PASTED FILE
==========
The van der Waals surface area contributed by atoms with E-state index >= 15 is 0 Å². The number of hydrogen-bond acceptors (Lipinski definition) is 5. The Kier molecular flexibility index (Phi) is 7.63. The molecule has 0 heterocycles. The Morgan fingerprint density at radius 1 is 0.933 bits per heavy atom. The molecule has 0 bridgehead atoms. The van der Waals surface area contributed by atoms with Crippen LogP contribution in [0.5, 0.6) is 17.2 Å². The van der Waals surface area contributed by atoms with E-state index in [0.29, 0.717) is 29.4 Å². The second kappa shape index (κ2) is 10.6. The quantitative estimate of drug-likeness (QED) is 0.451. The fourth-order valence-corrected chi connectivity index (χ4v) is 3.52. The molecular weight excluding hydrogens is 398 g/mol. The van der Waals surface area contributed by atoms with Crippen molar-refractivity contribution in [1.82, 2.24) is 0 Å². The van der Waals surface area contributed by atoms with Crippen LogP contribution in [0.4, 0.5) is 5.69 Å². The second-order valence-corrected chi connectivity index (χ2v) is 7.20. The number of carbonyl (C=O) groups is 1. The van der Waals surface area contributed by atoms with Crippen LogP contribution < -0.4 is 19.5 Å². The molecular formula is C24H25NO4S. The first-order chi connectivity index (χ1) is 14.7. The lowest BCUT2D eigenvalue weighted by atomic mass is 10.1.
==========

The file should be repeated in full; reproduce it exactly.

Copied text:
The van der Waals surface area contributed by atoms with E-state index >= 15 is 0 Å². The number of hydrogen-bond acceptors (Lipinski definition) is 5. The Kier molecular flexibility index (Phi) is 7.63. The molecule has 0 heterocycles. The Morgan fingerprint density at radius 1 is 0.933 bits per heavy atom. The molecule has 0 bridgehead atoms. The van der Waals surface area contributed by atoms with Crippen LogP contribution in [0.5, 0.6) is 17.2 Å². The van der Waals surface area contributed by atoms with E-state index in [0.29, 0.717) is 29.4 Å². The second kappa shape index (κ2) is 10.6. The quantitative estimate of drug-likeness (QED) is 0.451. The fourth-order valence-corrected chi connectivity index (χ4v) is 3.52. The molecular weight excluding hydrogens is 398 g/mol. The van der Waals surface area contributed by atoms with Crippen molar-refractivity contribution in [1.82, 2.24) is 0 Å². The van der Waals surface area contributed by atoms with Crippen LogP contribution in [0.4, 0.5) is 5.69 Å². The second-order valence-corrected chi connectivity index (χ2v) is 7.20. The number of carbonyl (C=O) groups is 1. The van der Waals surface area contributed by atoms with Crippen LogP contribution < -0.4 is 19.5 Å². The molecular formula is C24H25NO4S. The first-order chi connectivity index (χ1) is 14.7. The lowest BCUT2D eigenvalue weighted by atomic mass is 10.1.